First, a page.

Development of in Vitro-in Vivo Correlations Using Various Artificial Neural Network Configurations

  • James A. Dowell
  • Ajaz S. Hussain
  • Paul Stark
  • John Devane
  • David Young
Part of the Advances in Experimental Medicine and Biology book series (AEMB, volume 423)


It is desirable to have a predictive tool to determine the in vivo pharmacokinetics based on the in vitro dissolution and other important variables. We can see the in vitro — in vivo correlation (IVIVC) as an input-output relationship, and often are not interested in the internal structure of this model as long as we have a good, validated, predictive tool. This may be important, for example, in product development or to establish dissolution specifications. Many of the previous examples in this book use parametric models to define an IVIVC. For example, simple linear models are often used to relate a parameter or a time point descriptive of the dissolution to a parameter or a time point descriptive of the pharmacokinetic absorption1–3. These models, however, can be unsuccessful in completely describing the IVIVC, and sometimes no correlation can be determined. The number of possible variables, the model unable to account for some physiological rate determining process, and the possible amount of variability intrinsic to the parameters of these modeled relationships are some examples of these difficulties 4–6.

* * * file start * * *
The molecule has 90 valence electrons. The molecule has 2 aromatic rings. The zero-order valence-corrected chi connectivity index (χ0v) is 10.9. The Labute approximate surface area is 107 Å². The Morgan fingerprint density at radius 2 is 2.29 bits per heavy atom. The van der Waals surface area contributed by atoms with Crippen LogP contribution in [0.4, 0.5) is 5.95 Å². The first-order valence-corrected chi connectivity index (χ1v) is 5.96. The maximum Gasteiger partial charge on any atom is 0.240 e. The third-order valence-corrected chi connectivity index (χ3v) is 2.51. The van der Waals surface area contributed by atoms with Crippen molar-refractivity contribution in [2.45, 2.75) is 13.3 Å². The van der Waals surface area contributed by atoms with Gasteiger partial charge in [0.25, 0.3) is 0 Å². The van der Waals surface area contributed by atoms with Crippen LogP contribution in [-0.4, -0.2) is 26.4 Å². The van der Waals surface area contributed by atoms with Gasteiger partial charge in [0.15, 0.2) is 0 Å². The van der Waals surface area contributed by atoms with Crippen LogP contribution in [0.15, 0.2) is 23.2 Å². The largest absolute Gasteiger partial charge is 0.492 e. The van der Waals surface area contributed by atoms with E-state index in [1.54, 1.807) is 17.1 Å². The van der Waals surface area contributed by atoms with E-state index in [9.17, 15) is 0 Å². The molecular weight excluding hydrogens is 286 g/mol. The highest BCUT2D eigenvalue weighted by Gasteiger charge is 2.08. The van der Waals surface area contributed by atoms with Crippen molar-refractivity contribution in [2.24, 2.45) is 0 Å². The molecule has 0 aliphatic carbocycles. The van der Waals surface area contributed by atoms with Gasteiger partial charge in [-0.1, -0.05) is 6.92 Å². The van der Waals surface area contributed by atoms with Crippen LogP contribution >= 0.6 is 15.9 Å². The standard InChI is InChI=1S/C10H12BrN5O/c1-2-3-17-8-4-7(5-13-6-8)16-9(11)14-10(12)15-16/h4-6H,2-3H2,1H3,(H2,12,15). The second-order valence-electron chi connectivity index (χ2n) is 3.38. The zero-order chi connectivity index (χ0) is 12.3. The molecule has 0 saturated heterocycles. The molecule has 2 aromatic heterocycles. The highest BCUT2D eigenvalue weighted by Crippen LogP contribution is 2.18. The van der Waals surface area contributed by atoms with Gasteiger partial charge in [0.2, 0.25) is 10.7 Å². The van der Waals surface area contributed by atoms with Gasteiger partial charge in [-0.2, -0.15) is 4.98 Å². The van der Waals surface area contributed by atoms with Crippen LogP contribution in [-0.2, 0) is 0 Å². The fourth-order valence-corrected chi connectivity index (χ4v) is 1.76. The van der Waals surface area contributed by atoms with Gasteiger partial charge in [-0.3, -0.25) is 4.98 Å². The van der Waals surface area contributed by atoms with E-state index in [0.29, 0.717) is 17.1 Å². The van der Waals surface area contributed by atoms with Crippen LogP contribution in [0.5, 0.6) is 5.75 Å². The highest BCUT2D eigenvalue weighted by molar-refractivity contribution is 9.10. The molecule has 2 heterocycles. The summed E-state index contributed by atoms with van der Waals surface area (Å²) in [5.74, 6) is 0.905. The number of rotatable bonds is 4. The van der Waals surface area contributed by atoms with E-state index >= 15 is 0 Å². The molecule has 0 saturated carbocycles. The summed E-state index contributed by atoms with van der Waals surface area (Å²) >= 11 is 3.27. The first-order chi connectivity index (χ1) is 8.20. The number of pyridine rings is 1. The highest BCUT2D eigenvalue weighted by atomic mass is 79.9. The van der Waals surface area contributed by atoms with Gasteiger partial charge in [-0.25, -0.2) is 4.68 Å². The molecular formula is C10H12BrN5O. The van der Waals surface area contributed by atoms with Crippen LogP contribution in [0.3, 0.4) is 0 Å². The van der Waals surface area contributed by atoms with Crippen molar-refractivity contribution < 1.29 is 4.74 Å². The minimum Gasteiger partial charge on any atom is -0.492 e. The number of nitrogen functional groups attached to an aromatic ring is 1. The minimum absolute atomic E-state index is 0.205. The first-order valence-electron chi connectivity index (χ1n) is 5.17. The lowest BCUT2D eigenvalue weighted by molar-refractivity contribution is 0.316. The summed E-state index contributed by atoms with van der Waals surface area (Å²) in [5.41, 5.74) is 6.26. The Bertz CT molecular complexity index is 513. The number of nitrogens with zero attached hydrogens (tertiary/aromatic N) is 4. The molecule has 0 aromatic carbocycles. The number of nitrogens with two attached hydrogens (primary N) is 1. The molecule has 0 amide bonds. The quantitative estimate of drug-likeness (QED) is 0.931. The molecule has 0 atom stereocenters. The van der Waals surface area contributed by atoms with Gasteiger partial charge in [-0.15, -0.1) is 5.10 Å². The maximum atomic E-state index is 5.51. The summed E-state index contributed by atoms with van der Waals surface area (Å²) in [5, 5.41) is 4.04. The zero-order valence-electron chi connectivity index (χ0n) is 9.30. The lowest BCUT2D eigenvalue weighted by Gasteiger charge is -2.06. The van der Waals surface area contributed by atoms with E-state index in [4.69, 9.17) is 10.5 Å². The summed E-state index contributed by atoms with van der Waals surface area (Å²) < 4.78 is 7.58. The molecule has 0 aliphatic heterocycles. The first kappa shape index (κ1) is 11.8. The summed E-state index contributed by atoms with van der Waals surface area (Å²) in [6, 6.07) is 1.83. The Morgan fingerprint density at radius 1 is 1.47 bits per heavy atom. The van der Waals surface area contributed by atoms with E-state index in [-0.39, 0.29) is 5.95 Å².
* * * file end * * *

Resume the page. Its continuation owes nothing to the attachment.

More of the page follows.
Artificial Neural Network Dissolution Profile Network Configuration Logistic Linear General Regression Neural Network 
These keywords were added by machine and not by the authors. This process is experimental and the keywords may be updated as the learning algorithm improves.


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Copyright information

© Plenum Press, New York 1997

Authors and Affiliations

  • James A. Dowell
    • 1
  • Ajaz S. Hussain
    • 2
  • Paul Stark
    • 3
  • John Devane
    • 3
  • David Young
    • 1
  1. 1.University of Maryland at BaltimoreBaltimoreUSA
  2. 2.Food and Drug Administration/CDERRockvilleUSA
  3. 3.Elan Corporation, PLCAthloneIreland

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